Monkey Business (1952)


(director: Howard Hawks; screenwriters: Ben Hecht/I.A.L. Diamond/Charles Lederer/from the story by Harry Segall; cinematographer: Milton Krasner; editor: William B. Murphy; music: Leigh Harline; cast: Cary Grant (Prof. Barnaby Fulton), Ginger Rogers (Edwina Fulton), Charles Coburn (Oliver Oxly), Marilyn Monroe (Lois Laurel), George Winslow (Voice of Deep-voiced Boy), Hugh Marlowe (Hank Entwhistle), Henri Letondal (Dr. Siegfried Kitzel), Robert Cornthwaite (Dr. Zoldeck); Runtime: 97; MPAA Rating: NR; producer: Sol C. Siegel ; 20th Century-Fox; 1952)

“Plenty of funny moments.”

Reviewed by Dennis Schwartz

Director Howard Hawks’ screwball comedy has plenty of funny moments, but it didn’t make me laugh as much as it should have considering its great cast of Cary Grant, Charles Coburn, Ginger Rogers, and Marilyn Monroe, and talented screenwriters Ben Hecht, I.A.L. Diamond, and Charles Lederer. It’s based on a story by Harry Segall. When it comes to Monkey Business, I’ll take the Marx brothers anytime. Hawks’ Bringing up Baby, also a screwball comedy starring Cary Grant, remains the better of the two and is still considered as one of the greatest madcap films ever.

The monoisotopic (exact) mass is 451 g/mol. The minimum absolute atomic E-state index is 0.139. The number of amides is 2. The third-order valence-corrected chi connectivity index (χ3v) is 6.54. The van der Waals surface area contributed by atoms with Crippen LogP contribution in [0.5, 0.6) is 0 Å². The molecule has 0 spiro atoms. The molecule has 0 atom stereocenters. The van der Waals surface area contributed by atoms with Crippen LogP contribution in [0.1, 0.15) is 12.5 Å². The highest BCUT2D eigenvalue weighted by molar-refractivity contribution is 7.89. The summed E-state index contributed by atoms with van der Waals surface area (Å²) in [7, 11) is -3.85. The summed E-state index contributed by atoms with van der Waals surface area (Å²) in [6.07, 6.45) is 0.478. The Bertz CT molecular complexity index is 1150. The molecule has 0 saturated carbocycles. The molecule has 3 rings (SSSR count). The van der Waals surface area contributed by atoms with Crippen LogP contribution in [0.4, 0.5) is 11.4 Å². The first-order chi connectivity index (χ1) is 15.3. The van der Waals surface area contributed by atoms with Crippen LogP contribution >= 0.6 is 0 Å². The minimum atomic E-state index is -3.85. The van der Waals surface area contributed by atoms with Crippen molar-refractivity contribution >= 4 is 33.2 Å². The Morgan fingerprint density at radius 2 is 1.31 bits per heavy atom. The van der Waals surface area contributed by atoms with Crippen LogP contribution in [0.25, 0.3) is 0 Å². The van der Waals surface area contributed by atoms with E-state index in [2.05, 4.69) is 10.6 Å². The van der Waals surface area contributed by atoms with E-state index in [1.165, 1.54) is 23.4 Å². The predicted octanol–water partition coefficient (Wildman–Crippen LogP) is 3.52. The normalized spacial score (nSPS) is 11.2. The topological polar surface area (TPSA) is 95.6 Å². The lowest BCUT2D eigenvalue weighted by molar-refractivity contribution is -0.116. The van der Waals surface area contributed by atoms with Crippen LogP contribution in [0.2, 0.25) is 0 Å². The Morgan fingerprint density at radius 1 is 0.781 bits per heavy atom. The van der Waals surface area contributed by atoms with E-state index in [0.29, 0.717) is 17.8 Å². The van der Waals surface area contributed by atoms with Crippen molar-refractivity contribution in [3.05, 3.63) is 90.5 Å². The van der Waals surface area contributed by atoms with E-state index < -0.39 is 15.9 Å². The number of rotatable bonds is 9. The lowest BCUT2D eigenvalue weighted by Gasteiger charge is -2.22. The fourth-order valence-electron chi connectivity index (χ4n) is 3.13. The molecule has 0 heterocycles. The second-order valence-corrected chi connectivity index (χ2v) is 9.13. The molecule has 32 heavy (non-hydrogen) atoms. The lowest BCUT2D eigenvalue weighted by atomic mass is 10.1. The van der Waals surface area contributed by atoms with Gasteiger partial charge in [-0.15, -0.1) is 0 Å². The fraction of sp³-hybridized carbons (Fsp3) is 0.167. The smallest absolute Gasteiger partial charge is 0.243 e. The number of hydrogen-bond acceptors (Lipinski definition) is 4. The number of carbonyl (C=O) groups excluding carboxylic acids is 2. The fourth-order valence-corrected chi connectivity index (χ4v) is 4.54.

Straight-laced Cary Grant is a research chemist working in his lab on a “fountain of youth” formula for a chemical company. The monkey business starts when a chimpanzee let loose in the lab randomly mixes his own magic potion into the water cooler, and that turns out to be the exact formula Cary was shooting for. Cary and his equally dull wife Ginger Rogers after a few swigs of the stuff temporarily regress into childhood. Cary gets a crew-cut, some snappy new youthful clothes, and drives a flashy new fast sports car with reckless abandon, while Ginger dances the hoochie-coochie, plays a practical joke on her hubby’s boss, and heats up sexually.

Charles Coburn, Cary’s boss at the chemical company, hands his sexy secretary Marilyn Monroe a letter and says “Get someone to type this.” Later when Marilyn has left the room, Coburn turns to Grant and answers his unasked thoughts by blurting out “Anyone can type.”

Hawks’ attempts to draw out the thin idea and carry it off in a zany slapstick manner is only marginally successful, though certainly worth seeing and pondering what went wrong in the film’s formula from making it a great flick.